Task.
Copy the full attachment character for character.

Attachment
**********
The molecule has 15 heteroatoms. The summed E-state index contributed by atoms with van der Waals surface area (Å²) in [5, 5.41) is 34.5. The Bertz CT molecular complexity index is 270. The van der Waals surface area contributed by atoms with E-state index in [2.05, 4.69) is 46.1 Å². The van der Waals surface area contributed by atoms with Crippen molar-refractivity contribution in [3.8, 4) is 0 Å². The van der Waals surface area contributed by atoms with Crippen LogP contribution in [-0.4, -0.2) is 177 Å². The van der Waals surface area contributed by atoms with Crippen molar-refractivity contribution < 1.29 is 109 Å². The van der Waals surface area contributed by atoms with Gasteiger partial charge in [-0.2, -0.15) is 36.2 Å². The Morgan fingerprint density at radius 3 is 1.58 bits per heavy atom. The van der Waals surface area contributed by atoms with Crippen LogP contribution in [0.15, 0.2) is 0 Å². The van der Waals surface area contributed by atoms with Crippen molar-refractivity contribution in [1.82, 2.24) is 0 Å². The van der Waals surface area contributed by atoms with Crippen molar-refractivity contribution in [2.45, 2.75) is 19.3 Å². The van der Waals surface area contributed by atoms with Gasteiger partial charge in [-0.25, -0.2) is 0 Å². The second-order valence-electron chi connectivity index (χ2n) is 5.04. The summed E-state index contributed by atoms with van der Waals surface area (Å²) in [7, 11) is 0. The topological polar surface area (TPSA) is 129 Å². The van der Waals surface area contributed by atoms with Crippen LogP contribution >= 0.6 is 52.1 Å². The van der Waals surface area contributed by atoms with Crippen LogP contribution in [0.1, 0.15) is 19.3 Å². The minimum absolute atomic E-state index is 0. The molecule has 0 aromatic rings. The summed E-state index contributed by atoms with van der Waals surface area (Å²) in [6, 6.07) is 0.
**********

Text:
The molecule has 15 heteroatoms. The summed E-state index contributed by atoms with van der Waals surface area (Å²) in [5, 5.41) is 34.5. The Bertz CT molecular complexity index is 270. The van der Waals surface area contributed by atoms with E-state index in [2.05, 4.69) is 46.1 Å². The van der Waals surface area contributed by atoms with Crippen molar-refractivity contribution in [3.8, 4) is 0 Å². The van der Waals surface area contributed by atoms with Crippen LogP contribution in [-0.4, -0.2) is 177 Å². The van der Waals surface area contributed by atoms with Crippen molar-refractivity contribution < 1.29 is 109 Å². The van der Waals surface area contributed by atoms with Gasteiger partial charge in [-0.2, -0.15) is 36.2 Å². The Morgan fingerprint density at radius 3 is 1.58 bits per heavy atom. The van der Waals surface area contributed by atoms with Crippen LogP contribution in [0.15, 0.2) is 0 Å². The van der Waals surface area contributed by atoms with Crippen molar-refractivity contribution in [1.82, 2.24) is 0 Å². The van der Waals surface area contributed by atoms with Crippen molar-refractivity contribution in [2.45, 2.75) is 19.3 Å². The van der Waals surface area contributed by atoms with Gasteiger partial charge in [-0.25, -0.2) is 0 Å². The second-order valence-electron chi connectivity index (χ2n) is 5.04. The summed E-state index contributed by atoms with van der Waals surface area (Å²) in [7, 11) is 0. The topological polar surface area (TPSA) is 129 Å². The van der Waals surface area contributed by atoms with Crippen LogP contribution >= 0.6 is 52.1 Å². The van der Waals surface area contributed by atoms with Crippen LogP contribution in [0.1, 0.15) is 19.3 Å². The minimum absolute atomic E-state index is 0. The molecule has 0 aromatic rings. The summed E-state index contributed by atoms with van der Waals surface area (Å²) in [6, 6.07) is 0.